5. I dont really agree. it is clearly about 3 people VS the world, showing the strength of the three is in the group and the strength of the group is in each of the three..poorly done? sure but i still got the message was that with the three fighting side by side they can take on anyone/thing/group and win because they believe/know/everything else that exists in the group mentality. maybe i extrapolated too much, and sure it could have been done way better but i got the message

  6. @Kong1965
    Hundreds of millions of dollars are at stake in this game. Talented, hardworking artists and craftsmen were hired to produce this advertisement. Storytelling and marketing are things just about every one of us runs into just about every day. Video games are more popular than ever. This ad, and its effectiveness or lack thereof, IS the real world, or at least part of it.

    Some of your stuff is going to be addressed in a (hopefully) forthcoming piece from me. But the responsibility of this ad to “set the tone” is something I specifically addressed. What is the tone? Is it supposed to be realistic? Mythical? Cool? Tense? There’s no specificity to what’s going on here, so I don’t see how it accomplishes much of anything.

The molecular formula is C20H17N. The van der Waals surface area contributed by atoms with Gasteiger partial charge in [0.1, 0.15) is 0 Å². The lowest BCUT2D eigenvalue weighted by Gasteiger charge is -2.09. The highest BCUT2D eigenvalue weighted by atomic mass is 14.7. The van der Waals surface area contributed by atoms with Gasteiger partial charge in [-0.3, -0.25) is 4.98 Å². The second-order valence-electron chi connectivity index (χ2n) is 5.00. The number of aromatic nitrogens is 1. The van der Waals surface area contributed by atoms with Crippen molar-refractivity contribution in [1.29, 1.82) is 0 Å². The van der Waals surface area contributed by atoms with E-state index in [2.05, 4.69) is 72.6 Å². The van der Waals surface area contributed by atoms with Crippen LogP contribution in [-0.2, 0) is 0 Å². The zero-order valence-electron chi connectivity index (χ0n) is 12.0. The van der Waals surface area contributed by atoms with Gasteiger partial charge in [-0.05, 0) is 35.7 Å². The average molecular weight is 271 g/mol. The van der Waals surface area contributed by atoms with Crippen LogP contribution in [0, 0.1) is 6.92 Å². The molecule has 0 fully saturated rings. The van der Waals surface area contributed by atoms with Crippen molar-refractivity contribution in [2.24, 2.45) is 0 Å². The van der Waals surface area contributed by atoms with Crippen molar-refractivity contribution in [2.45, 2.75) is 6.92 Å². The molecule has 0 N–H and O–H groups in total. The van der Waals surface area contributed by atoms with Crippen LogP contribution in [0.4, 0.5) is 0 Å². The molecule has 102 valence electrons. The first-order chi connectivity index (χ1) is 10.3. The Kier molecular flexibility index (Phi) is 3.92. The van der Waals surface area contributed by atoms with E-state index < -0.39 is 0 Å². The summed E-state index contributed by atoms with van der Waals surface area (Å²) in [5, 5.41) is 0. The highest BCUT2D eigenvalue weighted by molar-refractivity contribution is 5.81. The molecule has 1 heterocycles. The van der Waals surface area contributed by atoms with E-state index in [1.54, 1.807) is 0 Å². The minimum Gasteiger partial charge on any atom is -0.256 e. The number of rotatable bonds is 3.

There were a couple of kickass Halo live-action trailers I remember that did a far better job at setting tonal expectations. So did the teasers for 300, Pacific Rim, Batman Begins, and any number of other movies I could name. This one is just bad, aside from the name recognition (which I also pointed out, albeit offhand).

  7. “The strength of the pack is the wolf”
    Dude kicks ass on all kinds of baddies.

    “The strength of the wolf is the pack”
    Huge baddie pops up and dude is joined by allies.


    Imma wait and see how the game turns out before I decide if this is the best possible advertisement. Some would say any ad that stimulates discussion has done its job, so I’m going to say that the author doth protest too much. Admit it: You LOOOOOOVED IIIIIIT! David and Defiance sittin’ in a tree….

  8. I just hate the way those enviroments look. Orange planet and grey planet. Come on! Use some more of the color palette. Give me breath taking enviroments not run of the mill crap I have seen countless times over.